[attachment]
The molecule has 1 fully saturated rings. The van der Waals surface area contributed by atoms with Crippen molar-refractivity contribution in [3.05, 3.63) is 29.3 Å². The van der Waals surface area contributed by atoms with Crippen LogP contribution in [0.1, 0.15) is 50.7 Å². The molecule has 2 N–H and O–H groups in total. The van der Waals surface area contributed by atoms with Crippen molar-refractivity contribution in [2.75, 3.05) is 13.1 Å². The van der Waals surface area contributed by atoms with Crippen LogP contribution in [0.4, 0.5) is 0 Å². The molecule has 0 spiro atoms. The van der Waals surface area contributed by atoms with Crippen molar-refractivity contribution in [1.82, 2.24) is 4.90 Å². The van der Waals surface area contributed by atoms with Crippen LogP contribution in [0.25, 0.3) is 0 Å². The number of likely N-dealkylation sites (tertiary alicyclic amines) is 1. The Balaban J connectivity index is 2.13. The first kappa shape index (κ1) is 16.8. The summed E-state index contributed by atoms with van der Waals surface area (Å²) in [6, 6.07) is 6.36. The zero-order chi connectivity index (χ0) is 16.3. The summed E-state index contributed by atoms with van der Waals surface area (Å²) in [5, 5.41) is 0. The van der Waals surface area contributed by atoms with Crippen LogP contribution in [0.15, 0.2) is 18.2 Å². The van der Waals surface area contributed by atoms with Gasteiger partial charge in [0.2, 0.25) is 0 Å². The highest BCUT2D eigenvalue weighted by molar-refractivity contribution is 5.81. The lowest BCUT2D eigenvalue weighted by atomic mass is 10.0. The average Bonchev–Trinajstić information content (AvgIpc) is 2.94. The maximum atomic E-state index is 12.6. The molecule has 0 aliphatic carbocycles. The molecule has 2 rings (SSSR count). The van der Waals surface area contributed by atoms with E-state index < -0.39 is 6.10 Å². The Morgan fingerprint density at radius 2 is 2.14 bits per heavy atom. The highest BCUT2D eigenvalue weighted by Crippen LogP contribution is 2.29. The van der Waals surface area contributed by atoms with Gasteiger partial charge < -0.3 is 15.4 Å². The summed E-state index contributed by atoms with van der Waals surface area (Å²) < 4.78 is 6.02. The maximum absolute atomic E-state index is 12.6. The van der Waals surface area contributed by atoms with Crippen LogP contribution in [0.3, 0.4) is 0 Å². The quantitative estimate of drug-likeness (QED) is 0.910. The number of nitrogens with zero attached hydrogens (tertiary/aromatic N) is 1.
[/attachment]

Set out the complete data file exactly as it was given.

The molecule has 1 fully saturated rings. The van der Waals surface area contributed by atoms with Crippen molar-refractivity contribution in [3.05, 3.63) is 29.3 Å². The van der Waals surface area contributed by atoms with Crippen LogP contribution in [0.1, 0.15) is 50.7 Å². The molecule has 2 N–H and O–H groups in total. The van der Waals surface area contributed by atoms with Crippen molar-refractivity contribution in [2.75, 3.05) is 13.1 Å². The van der Waals surface area contributed by atoms with Crippen LogP contribution in [0.4, 0.5) is 0 Å². The molecule has 0 spiro atoms. The van der Waals surface area contributed by atoms with Crippen molar-refractivity contribution in [1.82, 2.24) is 4.90 Å². The van der Waals surface area contributed by atoms with Crippen LogP contribution in [0.25, 0.3) is 0 Å². The number of likely N-dealkylation sites (tertiary alicyclic amines) is 1. The Balaban J connectivity index is 2.13. The first kappa shape index (κ1) is 16.8. The summed E-state index contributed by atoms with van der Waals surface area (Å²) in [6, 6.07) is 6.36. The zero-order chi connectivity index (χ0) is 16.3. The summed E-state index contributed by atoms with van der Waals surface area (Å²) in [5, 5.41) is 0. The van der Waals surface area contributed by atoms with Crippen LogP contribution in [0.15, 0.2) is 18.2 Å². The van der Waals surface area contributed by atoms with Gasteiger partial charge in [0.2, 0.25) is 0 Å². The highest BCUT2D eigenvalue weighted by molar-refractivity contribution is 5.81. The lowest BCUT2D eigenvalue weighted by atomic mass is 10.0. The average Bonchev–Trinajstić information content (AvgIpc) is 2.94. The maximum atomic E-state index is 12.6. The molecule has 0 aliphatic carbocycles. The molecule has 2 rings (SSSR count). The van der Waals surface area contributed by atoms with E-state index < -0.39 is 6.10 Å². The Morgan fingerprint density at radius 2 is 2.14 bits per heavy atom. The highest BCUT2D eigenvalue weighted by Crippen LogP contribution is 2.29. The van der Waals surface area contributed by atoms with Gasteiger partial charge < -0.3 is 15.4 Å². The summed E-state index contributed by atoms with van der Waals surface area (Å²) < 4.78 is 6.02. The maximum absolute atomic E-state index is 12.6. The van der Waals surface area contributed by atoms with Crippen LogP contribution in [0.3, 0.4) is 0 Å². The quantitative estimate of drug-likeness (QED) is 0.910. The number of nitrogens with zero attached hydrogens (tertiary/aromatic N) is 1.